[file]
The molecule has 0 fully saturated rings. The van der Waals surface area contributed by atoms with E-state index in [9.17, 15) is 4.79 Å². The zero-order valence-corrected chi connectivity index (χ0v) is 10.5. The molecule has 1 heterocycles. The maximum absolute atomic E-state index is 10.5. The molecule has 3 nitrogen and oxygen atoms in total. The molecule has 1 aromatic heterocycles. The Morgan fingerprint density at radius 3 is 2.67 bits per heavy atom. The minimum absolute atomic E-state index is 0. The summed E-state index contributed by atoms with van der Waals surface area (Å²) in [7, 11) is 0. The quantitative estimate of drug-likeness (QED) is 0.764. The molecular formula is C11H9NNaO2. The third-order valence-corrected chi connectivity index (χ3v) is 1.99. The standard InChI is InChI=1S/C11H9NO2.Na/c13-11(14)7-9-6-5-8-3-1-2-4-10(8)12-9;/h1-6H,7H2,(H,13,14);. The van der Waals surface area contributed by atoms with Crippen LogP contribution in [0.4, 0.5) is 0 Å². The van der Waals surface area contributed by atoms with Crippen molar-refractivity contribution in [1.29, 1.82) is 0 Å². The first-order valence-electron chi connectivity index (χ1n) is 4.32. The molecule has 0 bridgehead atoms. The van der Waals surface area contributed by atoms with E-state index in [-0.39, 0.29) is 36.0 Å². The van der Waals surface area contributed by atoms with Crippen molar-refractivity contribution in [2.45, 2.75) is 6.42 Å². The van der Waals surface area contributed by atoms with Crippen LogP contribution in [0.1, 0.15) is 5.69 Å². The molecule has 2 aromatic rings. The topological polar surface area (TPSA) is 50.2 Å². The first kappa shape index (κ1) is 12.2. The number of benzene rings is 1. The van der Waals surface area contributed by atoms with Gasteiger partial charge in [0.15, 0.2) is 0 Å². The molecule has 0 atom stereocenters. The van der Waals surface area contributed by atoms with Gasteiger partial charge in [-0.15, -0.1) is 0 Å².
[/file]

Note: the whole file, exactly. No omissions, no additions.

The molecule has 0 fully saturated rings. The van der Waals surface area contributed by atoms with E-state index in [9.17, 15) is 4.79 Å². The zero-order valence-corrected chi connectivity index (χ0v) is 10.5. The molecule has 1 heterocycles. The maximum absolute atomic E-state index is 10.5. The molecule has 3 nitrogen and oxygen atoms in total. The molecule has 1 aromatic heterocycles. The Morgan fingerprint density at radius 3 is 2.67 bits per heavy atom. The minimum absolute atomic E-state index is 0. The summed E-state index contributed by atoms with van der Waals surface area (Å²) in [7, 11) is 0. The quantitative estimate of drug-likeness (QED) is 0.764. The molecular formula is C11H9NNaO2. The third-order valence-corrected chi connectivity index (χ3v) is 1.99. The standard InChI is InChI=1S/C11H9NO2.Na/c13-11(14)7-9-6-5-8-3-1-2-4-10(8)12-9;/h1-6H,7H2,(H,13,14);. The van der Waals surface area contributed by atoms with Crippen LogP contribution in [0.4, 0.5) is 0 Å². The van der Waals surface area contributed by atoms with Crippen molar-refractivity contribution in [1.29, 1.82) is 0 Å². The first-order valence-electron chi connectivity index (χ1n) is 4.32. The molecule has 0 bridgehead atoms. The van der Waals surface area contributed by atoms with E-state index in [-0.39, 0.29) is 36.0 Å². The van der Waals surface area contributed by atoms with Crippen molar-refractivity contribution in [2.45, 2.75) is 6.42 Å². The van der Waals surface area contributed by atoms with Crippen LogP contribution in [0.1, 0.15) is 5.69 Å². The molecule has 2 aromatic rings. The topological polar surface area (TPSA) is 50.2 Å². The first kappa shape index (κ1) is 12.2. The number of benzene rings is 1. The van der Waals surface area contributed by atoms with Gasteiger partial charge in [0.15, 0.2) is 0 Å². The molecule has 0 atom stereocenters. The van der Waals surface area contributed by atoms with Gasteiger partial charge in [-0.15, -0.1) is 0 Å².